The Kansas City A’s & The Wrong Half of the Yankees
(Maple Street Press, 2007).
During the second half of the 1950s, folks derisively referred to the Kansas City A’s as a “farm team” of the New York Yankees. Trades between the two—often lopsided—were commonplace, and it seemed every time the Yankees needed that one final piece for yet another pennant run, the A’s filled the gap.
While most knew that A’s owner Arnold Johnson was somewhat affiliated with Yankee owners Dan Topping and Del Webb through his joint ownership of Yankee Stadium, The Kansas City A’s and the Wrong Half of the Yankees digs into the deeper business entanglements among the three. In addition to the questionable trades and his earlier purchase of “The House that Ruth Built,” Johnson’s purchase of the then–Philadelphia A’s shows signs of Yankees clout.
Through periodicals, letters, conversations with contemporary players and executives, and an analysis of player records, author Jeff Katz has compiled a chronological account of how, through the hands of a friend and business partner, the Yankees controlled two of the eight American League teams during the second half of the 1950s.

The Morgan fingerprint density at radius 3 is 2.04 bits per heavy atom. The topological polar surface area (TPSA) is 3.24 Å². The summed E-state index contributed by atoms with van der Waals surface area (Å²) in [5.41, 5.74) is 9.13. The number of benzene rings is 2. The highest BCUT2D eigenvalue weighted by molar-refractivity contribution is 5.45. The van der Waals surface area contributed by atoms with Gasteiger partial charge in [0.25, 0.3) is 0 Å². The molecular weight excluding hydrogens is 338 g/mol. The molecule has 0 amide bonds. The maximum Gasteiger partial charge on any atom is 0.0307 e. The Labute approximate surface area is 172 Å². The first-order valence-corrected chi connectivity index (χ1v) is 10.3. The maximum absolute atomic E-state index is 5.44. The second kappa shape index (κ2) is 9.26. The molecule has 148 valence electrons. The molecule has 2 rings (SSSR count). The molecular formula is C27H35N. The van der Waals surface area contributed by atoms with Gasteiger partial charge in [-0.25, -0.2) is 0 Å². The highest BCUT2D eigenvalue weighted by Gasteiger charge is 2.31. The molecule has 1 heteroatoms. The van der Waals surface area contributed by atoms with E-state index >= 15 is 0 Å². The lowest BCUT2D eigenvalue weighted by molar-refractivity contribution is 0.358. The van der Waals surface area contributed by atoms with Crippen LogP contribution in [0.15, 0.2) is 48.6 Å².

"THE WRONG HALF OF THE YANKEES will show you that long before “Star Wars” and before Lucchino’s generation was old enough to realize it, a propeller-driven “Evil Empire” was already controlling the baseball universe. Dig in and let Jeff Katz be your guide." Jeff Horrigan, Boston Herald
“Monumental Shots,” a short piece on statues at baseball parks.
Play It Again
Two pieces: one a “what if?” history on Sandy Koufax, another, a few thoguhts on Tom Seaver.
"The best piece in Bresnahan's collection is a six-page cross between short story and speculative history, written by Jeff Katz. Katz imagines a Sandy Koufax, patched up good as new by 21st-century surgical techniques. Alter-Sandy pitches on well into the 1970s, and ends up altering not only his own destiny but that of several of the other great what-ifs of the game. Only in Katz's prose do any of the distinguished panelists have much fun with what should have been a much more entertaining task: to imagine futures that stray from reality but not plausibility. It's harder than it looks, but Katz pulls it off with brio." - lection (Tim Morris, University of Texas)